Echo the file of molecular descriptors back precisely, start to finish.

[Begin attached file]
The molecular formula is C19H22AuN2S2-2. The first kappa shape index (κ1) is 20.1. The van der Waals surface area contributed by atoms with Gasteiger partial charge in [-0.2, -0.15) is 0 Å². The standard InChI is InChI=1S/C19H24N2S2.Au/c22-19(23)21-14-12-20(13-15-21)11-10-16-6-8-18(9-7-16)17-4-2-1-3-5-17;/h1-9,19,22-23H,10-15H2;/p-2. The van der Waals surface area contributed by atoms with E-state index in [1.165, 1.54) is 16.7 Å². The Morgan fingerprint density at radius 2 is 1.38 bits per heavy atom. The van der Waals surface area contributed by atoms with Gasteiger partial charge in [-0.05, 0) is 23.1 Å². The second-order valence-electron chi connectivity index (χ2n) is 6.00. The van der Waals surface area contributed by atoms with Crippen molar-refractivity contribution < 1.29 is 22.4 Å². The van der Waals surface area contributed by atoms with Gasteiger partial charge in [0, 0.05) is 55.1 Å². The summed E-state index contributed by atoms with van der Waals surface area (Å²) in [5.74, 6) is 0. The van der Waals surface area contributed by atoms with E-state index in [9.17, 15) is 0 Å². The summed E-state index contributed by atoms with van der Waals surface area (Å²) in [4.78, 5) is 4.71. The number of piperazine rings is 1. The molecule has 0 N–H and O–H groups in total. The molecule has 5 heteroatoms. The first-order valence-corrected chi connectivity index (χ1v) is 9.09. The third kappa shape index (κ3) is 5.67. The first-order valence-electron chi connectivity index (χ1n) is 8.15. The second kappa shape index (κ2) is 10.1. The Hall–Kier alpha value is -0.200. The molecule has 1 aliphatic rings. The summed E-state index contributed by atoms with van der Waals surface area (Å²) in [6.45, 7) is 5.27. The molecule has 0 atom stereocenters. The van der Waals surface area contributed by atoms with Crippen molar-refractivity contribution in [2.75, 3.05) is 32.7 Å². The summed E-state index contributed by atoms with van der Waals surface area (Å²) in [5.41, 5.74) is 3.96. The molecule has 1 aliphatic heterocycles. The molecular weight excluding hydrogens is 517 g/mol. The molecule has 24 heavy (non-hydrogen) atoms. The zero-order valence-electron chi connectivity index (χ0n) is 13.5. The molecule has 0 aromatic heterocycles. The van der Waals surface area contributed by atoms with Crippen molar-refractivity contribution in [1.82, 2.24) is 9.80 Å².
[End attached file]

The molecular formula is C19H22AuN2S2-2. The first kappa shape index (κ1) is 20.1. The van der Waals surface area contributed by atoms with Gasteiger partial charge in [-0.2, -0.15) is 0 Å². The standard InChI is InChI=1S/C19H24N2S2.Au/c22-19(23)21-14-12-20(13-15-21)11-10-16-6-8-18(9-7-16)17-4-2-1-3-5-17;/h1-9,19,22-23H,10-15H2;/p-2. The van der Waals surface area contributed by atoms with E-state index in [1.165, 1.54) is 16.7 Å². The Morgan fingerprint density at radius 2 is 1.38 bits per heavy atom. The van der Waals surface area contributed by atoms with Gasteiger partial charge in [-0.05, 0) is 23.1 Å². The second-order valence-electron chi connectivity index (χ2n) is 6.00. The van der Waals surface area contributed by atoms with Crippen molar-refractivity contribution < 1.29 is 22.4 Å². The van der Waals surface area contributed by atoms with Gasteiger partial charge in [0, 0.05) is 55.1 Å². The summed E-state index contributed by atoms with van der Waals surface area (Å²) in [5.74, 6) is 0. The van der Waals surface area contributed by atoms with E-state index in [9.17, 15) is 0 Å². The summed E-state index contributed by atoms with van der Waals surface area (Å²) in [4.78, 5) is 4.71. The number of piperazine rings is 1. The molecule has 0 N–H and O–H groups in total. The molecule has 5 heteroatoms. The first-order valence-corrected chi connectivity index (χ1v) is 9.09. The third kappa shape index (κ3) is 5.67. The first-order valence-electron chi connectivity index (χ1n) is 8.15. The second kappa shape index (κ2) is 10.1. The Hall–Kier alpha value is -0.200. The molecule has 1 aliphatic rings. The summed E-state index contributed by atoms with van der Waals surface area (Å²) in [6.45, 7) is 5.27. The molecule has 0 atom stereocenters. The van der Waals surface area contributed by atoms with Crippen molar-refractivity contribution in [2.75, 3.05) is 32.7 Å². The summed E-state index contributed by atoms with van der Waals surface area (Å²) in [5.41, 5.74) is 3.96. The molecule has 1 aliphatic heterocycles. The molecular weight excluding hydrogens is 517 g/mol. The molecule has 24 heavy (non-hydrogen) atoms. The zero-order valence-electron chi connectivity index (χ0n) is 13.5. The molecule has 0 aromatic heterocycles. The van der Waals surface area contributed by atoms with Crippen molar-refractivity contribution in [1.82, 2.24) is 9.80 Å².